Laura M steered me to this NPR story by Alix Spiegel. She profiled one of my favorite scholars, UVa’s Bob Pianta. Interesting twist: Spiegel covers health, not K-12.
So since expectations can change the performance of kids, how do we get teachers to have the right expectations? Is it possible to change bad expectations? That was the question that brought me to the Curry School of Education at the University of Virginia, where I met Robert Pianta.
Pianta, dean of the Curry School, has studied teachers for years, and one of the first things he told me when we sat down together was that it is truly hard for teachers to control their expectations.
“It’s really tough for anybody to police their own beliefs,” he said.
People often ask us: What is different about the courses at the Charles Sposato Graduate School of Education, compared to more traditional schools?
There are many. One is that our whole program aligns with Pianta’s beliefs: don’t tell future teachers what to believe by hammering away with theory; instead, get them to practice specific behaviors that, if done the right way, show kids you believe they can succeed. He puts it this way:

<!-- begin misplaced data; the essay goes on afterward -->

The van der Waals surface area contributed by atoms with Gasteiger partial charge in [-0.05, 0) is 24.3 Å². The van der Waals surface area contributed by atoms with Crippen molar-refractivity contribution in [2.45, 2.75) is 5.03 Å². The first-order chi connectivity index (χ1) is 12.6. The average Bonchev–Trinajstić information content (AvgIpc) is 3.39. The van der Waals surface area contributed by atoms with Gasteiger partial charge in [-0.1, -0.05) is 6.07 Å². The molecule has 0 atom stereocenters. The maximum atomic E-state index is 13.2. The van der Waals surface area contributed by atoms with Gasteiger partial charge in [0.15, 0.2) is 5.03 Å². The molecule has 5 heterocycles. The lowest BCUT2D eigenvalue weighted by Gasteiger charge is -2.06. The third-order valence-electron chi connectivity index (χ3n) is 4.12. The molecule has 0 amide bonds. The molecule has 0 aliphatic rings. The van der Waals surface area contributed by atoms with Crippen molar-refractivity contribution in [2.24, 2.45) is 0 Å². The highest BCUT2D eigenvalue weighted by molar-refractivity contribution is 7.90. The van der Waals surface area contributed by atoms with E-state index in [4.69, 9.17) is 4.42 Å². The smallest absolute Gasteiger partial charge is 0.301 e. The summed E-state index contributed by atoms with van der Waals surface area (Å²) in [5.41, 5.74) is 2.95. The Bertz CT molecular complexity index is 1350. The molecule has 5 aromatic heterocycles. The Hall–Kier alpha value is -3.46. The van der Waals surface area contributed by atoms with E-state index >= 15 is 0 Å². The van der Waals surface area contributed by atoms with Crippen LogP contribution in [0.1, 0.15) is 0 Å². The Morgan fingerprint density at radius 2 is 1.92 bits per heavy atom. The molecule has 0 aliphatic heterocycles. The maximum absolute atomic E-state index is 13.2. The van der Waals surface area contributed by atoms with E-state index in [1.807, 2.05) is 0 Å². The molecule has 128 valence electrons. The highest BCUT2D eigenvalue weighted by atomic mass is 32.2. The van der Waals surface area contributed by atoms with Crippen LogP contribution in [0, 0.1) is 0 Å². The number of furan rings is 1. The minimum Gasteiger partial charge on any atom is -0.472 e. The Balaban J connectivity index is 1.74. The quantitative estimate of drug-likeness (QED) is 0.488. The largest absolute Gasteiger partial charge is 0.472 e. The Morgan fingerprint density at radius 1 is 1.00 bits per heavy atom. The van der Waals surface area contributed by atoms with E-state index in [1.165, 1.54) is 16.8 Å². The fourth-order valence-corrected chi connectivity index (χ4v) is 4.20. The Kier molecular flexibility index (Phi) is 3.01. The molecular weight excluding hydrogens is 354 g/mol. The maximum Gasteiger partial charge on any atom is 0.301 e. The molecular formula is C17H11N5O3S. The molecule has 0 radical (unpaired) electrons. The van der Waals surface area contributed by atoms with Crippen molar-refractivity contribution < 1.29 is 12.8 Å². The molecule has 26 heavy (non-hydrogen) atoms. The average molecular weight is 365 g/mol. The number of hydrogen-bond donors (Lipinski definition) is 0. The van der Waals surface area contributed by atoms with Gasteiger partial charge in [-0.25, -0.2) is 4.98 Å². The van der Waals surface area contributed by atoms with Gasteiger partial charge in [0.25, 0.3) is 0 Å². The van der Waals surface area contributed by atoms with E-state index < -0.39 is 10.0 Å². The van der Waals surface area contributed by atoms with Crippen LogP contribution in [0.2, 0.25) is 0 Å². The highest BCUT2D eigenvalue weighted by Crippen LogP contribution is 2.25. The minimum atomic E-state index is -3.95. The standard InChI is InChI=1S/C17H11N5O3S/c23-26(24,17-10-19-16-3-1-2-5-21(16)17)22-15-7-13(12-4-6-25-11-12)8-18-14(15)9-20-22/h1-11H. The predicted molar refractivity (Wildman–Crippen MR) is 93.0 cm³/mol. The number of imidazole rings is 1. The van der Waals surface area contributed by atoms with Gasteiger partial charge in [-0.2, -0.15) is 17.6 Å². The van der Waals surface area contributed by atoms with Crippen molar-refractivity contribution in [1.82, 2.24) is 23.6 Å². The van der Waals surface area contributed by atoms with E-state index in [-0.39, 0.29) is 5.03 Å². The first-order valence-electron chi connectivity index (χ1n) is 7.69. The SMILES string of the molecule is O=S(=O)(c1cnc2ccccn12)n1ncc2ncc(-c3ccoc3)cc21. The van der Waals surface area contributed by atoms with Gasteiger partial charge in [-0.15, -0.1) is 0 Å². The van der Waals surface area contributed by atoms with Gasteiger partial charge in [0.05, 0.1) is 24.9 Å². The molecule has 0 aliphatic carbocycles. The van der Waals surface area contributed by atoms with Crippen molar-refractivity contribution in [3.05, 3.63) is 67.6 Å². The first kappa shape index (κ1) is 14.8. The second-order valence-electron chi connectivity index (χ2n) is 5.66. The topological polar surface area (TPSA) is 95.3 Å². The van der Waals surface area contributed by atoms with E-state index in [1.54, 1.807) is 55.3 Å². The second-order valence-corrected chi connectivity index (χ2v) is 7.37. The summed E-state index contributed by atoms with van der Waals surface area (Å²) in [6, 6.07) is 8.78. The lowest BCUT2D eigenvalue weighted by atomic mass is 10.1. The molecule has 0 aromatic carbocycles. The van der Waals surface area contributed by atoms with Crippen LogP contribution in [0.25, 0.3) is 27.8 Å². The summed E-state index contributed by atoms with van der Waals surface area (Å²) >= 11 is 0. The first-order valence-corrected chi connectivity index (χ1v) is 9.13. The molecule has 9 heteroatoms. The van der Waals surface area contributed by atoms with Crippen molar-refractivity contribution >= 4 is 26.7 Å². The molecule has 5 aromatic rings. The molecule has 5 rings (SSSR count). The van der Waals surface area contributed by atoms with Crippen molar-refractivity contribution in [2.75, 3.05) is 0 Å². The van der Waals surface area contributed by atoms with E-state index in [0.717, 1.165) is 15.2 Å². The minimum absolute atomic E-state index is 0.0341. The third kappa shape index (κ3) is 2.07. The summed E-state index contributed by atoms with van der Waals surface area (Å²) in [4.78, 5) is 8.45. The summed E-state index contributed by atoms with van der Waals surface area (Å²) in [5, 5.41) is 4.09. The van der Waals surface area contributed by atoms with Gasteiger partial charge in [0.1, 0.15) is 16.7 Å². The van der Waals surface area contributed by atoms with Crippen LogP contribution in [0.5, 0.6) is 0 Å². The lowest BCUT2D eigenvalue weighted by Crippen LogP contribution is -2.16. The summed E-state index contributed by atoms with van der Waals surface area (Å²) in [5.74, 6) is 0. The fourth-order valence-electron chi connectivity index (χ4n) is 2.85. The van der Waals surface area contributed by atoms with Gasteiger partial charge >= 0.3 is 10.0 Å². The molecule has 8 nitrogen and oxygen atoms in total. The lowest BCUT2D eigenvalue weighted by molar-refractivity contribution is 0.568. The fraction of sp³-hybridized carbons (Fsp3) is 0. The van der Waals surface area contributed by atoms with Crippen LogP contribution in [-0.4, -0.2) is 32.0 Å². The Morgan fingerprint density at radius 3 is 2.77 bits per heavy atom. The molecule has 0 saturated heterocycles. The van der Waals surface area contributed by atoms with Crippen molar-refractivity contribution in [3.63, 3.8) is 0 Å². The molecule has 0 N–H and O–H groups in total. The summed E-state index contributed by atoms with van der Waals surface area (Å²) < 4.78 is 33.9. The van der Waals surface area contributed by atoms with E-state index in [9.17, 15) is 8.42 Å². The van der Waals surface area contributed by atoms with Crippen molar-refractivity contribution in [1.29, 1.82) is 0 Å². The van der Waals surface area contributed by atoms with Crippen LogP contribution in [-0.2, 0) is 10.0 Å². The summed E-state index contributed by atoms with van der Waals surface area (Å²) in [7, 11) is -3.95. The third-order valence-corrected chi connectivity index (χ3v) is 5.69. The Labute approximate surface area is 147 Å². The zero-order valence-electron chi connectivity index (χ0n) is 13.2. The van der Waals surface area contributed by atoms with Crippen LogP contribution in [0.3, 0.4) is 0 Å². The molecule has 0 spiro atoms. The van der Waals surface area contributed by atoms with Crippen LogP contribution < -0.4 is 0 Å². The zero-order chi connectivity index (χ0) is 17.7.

The traditional way, Pianta says, has been to sit teachers down and try to change their expectations through talking to them.
“For the most part, we’ve tried to convince them that the beliefs they have are wrong,” he says. “And we’ve done most of that convincing using information.”
But Pianta has a different idea of how to go about changing teachers’ expectations. He says it’s not effective to try to change their thoughts; the key is to train teachers in an entirely new set of behaviors.
There’s a fierce debate in teacher prep, among Ed Schools and alternative pathways alike.
a. Some: It (teacher prep) mostly works. Just tinker a bit.
b. Some: It doesn’t work. Need different raw material — different people to enter the profession.
c. Some: It doesn’t work. Teachers get certain knowledge from their classes, but those concepts are often wrong. Fix that.
d. Some: It doesn’t work. So stop doing it. Let many people try to teach, without pretending to train them. Evaluate them. Only keep the good ones.
e. Some: It doesn’t work. The ratio of time and money invested in gaining “knowledge” (loosely defined as what you get from classes, readings, writing, etc), compared to time and money invested in future teachers “practicing” (actually doing specific teacher-like behaviors, in various contexts, with a tight feedback loop) is off kilter. I’d file the NPR story under this last heading.
And of course “f” — obviously some folks have a combo platter set of beliefs.